Arthur Zajonc: "Live the Questions Now"
November 21, 2011
Arthur Zajonc - professor of physics at Amherst College, director of The Center for Contemplative Mind in Society, and co-author with Parker Palmer of The Heart of Higher Education: A Call to Renewal - came to Exeter recently as a visiting speaker. A proponent of applying reflective, contemplative traditions to academic pursuits, he spoke about his view that traditional perspectives on reality – such as the scientific empirical approach to phenomena – are enriched through interior, subjective experience. "Experience is the final arbiter and there is internal experience as well as outer experience," Zajonc explained to students.
"Arthur Zajonc is a person who helps us bring together different ways of knowing - scientific, intuitive, artistic, contemplative, experiential, emotional - and he deeply values them all, seeing them as lenses that help us to deepen our understanding of a subject," says Religion Instructor Kathy Brownback. "He is interested in interdisciplinary education not just as two different disciplines happening to coincide, but with a real effort from both to understand the other and be enriched by the other. He's also very interested in modern physics and how it is changing how we see the world, in a way that sees perspective and relationship as central to our understanding - which takes us into Harkness."
"Mr. Zajonc refined my view of the world and truth," says Chantel '12, a student in Modern Physics. "My biggest takeaway from his visit was the idea that most of what we as humans experience in the world is founded on things as intangible as light and sound, and that these things follow observable rules and behaviors. To acknowledge that is to bridge the gap to the perceived differences between people."
Zajonc started his all-school assembly with a simple question: "What's the problem or the question you're going to live with your whole life?" He then told the stories of real people who had questions "thrust upon them" – Ruby Bridges, who in 1960 at the age of 6 broke school segregation in New Orleans, and the Dalai Lama, exiled from his country by Chinese invasion.
"Putting ourselves in the shoes of another is a great act of moral importance," Zajonc explained to students, as he encouraged them to consider everyone involved in Bridges' drama, and to ponder her question, "What does it mean to be human?" he asked, "Can you imagine what Ruby felt?" as she walked to school surrounded by police marshals. "What the police felt?" "What those yelling felt?" "What the people who threw tomatoes at her felt?" "What the people who threatened her life felt?"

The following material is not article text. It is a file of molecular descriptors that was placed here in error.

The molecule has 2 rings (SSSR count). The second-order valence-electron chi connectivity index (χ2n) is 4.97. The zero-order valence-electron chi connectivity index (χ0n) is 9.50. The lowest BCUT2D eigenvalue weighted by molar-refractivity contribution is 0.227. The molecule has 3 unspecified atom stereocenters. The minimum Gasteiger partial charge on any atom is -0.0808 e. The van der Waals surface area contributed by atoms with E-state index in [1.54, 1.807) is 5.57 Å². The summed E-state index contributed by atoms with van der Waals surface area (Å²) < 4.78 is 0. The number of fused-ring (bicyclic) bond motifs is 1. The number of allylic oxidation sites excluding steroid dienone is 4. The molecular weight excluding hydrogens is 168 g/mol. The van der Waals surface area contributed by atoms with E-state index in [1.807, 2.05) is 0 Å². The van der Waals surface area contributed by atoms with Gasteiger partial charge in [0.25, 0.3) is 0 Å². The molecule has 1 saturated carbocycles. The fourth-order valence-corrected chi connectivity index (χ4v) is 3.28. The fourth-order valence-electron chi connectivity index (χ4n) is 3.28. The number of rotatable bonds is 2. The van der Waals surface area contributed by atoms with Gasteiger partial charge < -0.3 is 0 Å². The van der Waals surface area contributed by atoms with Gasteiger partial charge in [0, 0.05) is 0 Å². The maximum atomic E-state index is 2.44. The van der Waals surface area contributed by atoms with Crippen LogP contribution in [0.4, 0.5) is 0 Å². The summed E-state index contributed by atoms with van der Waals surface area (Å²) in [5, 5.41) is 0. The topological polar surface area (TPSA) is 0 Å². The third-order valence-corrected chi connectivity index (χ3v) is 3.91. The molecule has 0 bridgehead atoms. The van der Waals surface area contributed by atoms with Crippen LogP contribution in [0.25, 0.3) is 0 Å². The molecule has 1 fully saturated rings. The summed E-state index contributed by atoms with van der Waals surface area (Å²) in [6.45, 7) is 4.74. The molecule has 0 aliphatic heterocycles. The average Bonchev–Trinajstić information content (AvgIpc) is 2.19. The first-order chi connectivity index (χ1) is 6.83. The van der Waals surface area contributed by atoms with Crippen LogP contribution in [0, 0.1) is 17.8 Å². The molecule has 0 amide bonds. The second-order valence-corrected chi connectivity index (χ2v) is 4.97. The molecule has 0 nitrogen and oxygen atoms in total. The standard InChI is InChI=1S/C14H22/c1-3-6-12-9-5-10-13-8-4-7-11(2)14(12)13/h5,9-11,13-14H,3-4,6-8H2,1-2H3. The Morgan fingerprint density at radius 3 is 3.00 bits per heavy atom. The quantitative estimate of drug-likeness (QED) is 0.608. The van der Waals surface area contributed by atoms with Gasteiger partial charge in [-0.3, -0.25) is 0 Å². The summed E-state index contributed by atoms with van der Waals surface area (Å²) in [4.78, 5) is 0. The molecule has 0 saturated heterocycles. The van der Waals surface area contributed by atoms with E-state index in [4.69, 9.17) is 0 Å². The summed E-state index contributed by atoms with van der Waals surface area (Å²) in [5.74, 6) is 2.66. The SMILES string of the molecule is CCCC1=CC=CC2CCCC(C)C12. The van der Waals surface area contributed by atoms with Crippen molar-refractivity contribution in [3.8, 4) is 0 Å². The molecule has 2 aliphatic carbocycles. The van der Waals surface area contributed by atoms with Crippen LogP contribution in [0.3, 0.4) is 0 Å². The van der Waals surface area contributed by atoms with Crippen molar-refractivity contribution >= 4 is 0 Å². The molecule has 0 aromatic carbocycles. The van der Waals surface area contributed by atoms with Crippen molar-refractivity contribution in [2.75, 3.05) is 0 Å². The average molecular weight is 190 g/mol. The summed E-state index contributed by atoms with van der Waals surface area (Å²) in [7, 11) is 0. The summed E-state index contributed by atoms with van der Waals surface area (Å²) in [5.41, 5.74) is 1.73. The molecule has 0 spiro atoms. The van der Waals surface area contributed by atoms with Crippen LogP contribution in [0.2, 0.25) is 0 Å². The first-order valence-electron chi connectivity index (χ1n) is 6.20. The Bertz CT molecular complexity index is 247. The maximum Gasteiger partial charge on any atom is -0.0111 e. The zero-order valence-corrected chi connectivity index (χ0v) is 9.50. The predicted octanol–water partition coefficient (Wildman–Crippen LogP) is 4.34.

Zajonc also told stories of people who chose their personal questions: Einstein, whose search resulted in his 1905 paper on special relativity, and Franz Kappus, an aspiring young poet who sought advice from poet Rainer Maria Rilke. "Don't search for the answer," Rilke responded. "Try to love the questions themselves . . . Live the questions now."
An exploder of boundaries, Zajonc met with several classes during his visit, including a session that mingled religion and science classes. His delight in this cross-disciplinary event was clear – "Existentialism meets modern physics," he said – as he challenged the students with fundamental questions. "What is the world, really?" he asked. "What is the nature of truth?"
Ideas flew across the circle of chairs, with students responding to Zajonc's questions and asking many of their own.
"What is an atom?" Zajonc asked. "How big is it?" "Small," responded the students. "What does it look like?" "Round," answered the students. "Is that a perception or imagination?" challenged Zajonc.
Zajonc affirmed that empirical observation is not the only reality, that other inner realities count. "If you keep trying to get behind the phenomenon to find something that is more real, that's the wrong direction," he explained. "Why aren't phenomena of the inner world taken seriously by scientists?"
"Don't sell out," Zajonc advised students. "Realize that you will fail and that's OK. You will never reach your ideal. Live in the gap – that's your question."
At Exeter, Zajonc met with a variety of religion, math and science classes. He also met with faculty - many of whom had been reading The Heart of Higher Education in a book group - and with Principal Tom Hassan. The visit was sponsored by The Schleyer Family Faculty Professional Development Fund for Religion and Science.
Interested in learning more?
Hear Zajonc's recent interview on American Public Media, with Krista Tippett on "On Being"...
— Nicole Pellaton